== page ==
Modernising EU budget support or overloading the boat?
Dr. Nadia Molenaers co-authored this article.
++ SERIES: ECDPM ANALYSIS OF NEW EU DEVELOPMENT POLICY REFORM PROPOSALS ++
On 14 May the EU Council of Ministers adopted a new policy on providing budget support – a composite aid modality that involves financial transfers to partner countries’ treasuries, capacity development, policy dialogue and a results focus. This policy introduces a fundamental shift in the use of budget support. In contrast with the former policy, budget support will no longer be exclusively linked to poverty reduction and growth objectives, but also to the promotion of human rights and democracy.
The European Think-Tanks Group (ETTG) and the Institute of Development Policy and Management (IOB) warn of the implications of such a policy shift in a paper entitled “The Future of EU Budget Support: Political Conditionality, Differentiation and Coordination”. In this Talking Points blog post, Nadia Molenaers and ECDPM’s Jan Vanheukelom, two contributors to the ETTG paper, highlight its key arguments and specific points donors should pay attention to if they want to avoid undermining the potential strengths of budget support.
Political conditionalities may satisfy donors, but nullify budget support as an aid modality
From a political point of view, the adoption of democratic and human rights goals within the budget support framework is understandable, given that for the EC and the EU, human rights and democracy constitute core values in the overarching EU’s external policy. The evolution is also understandable from a donor-accountability perspective. European public opinion, including parliaments and the media, hold a critical, if not cynical, view on budget support, as it is considered a regime-endorsing modality. On top of this, the Arab Spring exacerbates the desire of the Western public and donors to support democratic change.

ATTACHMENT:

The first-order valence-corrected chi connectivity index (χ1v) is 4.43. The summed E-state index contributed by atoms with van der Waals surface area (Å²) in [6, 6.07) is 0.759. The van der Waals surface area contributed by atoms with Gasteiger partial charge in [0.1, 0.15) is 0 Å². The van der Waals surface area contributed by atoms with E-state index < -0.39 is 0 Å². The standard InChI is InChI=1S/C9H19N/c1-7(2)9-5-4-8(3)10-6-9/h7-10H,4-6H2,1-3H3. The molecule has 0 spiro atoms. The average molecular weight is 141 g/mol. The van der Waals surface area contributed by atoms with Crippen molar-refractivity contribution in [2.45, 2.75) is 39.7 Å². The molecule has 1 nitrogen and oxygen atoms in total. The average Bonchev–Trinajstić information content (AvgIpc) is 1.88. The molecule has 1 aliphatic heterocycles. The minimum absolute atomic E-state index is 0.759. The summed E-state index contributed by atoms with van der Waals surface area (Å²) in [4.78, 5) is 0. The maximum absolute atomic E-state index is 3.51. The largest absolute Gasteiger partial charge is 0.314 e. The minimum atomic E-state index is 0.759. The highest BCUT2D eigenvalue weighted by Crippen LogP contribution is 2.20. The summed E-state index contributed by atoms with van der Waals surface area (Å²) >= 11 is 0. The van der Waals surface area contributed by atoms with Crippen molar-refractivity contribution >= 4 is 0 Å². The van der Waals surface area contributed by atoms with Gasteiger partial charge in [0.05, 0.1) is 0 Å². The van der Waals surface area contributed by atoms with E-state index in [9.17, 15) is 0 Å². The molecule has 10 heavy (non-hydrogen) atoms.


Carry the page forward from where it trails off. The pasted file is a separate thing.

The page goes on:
The ETTG paper argues that while linking budget support to political conditionalities may very well satisfy highly normative legitimacy concerns on the donor side, it does not at all give due attention to aid and development effectiveness concerns on the recipient side. Moreover, the new budget support policy will substantially reduce the entry points for the EC and EU member states to effectively lever for change or reforms in partner countries. As such, the risks are real that the EU’s attempts to modernise budget support “overloads the boat” and the potential strengths of this aid modality are nullified.
Three constraining problem areas demand particular attention
- The new EU policy differentiates between three budget support contracts, with a markedly raised bar for General Budget Support. This may very well soothe the concerns of public opinion and the political accountability concerns of (particularly bilateral) donors, but it also forces the EC in a straightjacket, which significantly limits its potential role in high-level policy dialogues. The EC is a big donor with some political weight. It has more potential to lever change than EU member states, at the highest levels, in part because it can move more autonomously from (sometimes unhealthy) public opinion pressures. So it can engage in dialogue with recipient governments when other donors cannot due to pressures from domestic constituencies. This added-value of the EC should be exploited fully, rather than turning the EC into the 28th donor by trapping it in highly ineffective, volatile and unpredictable aid practices.
- Despite major efforts to harmonise EU budget support, it has become obvious that such an endeavour has hard political limits. Donors will always differ in their assessment of political governance and what constitutes cut-off points for discontinuing budget support. Differing pressures from accountability systems and dynamics within member states and the EC result in different degrees of preparedness to assume political and other risks in partner countries.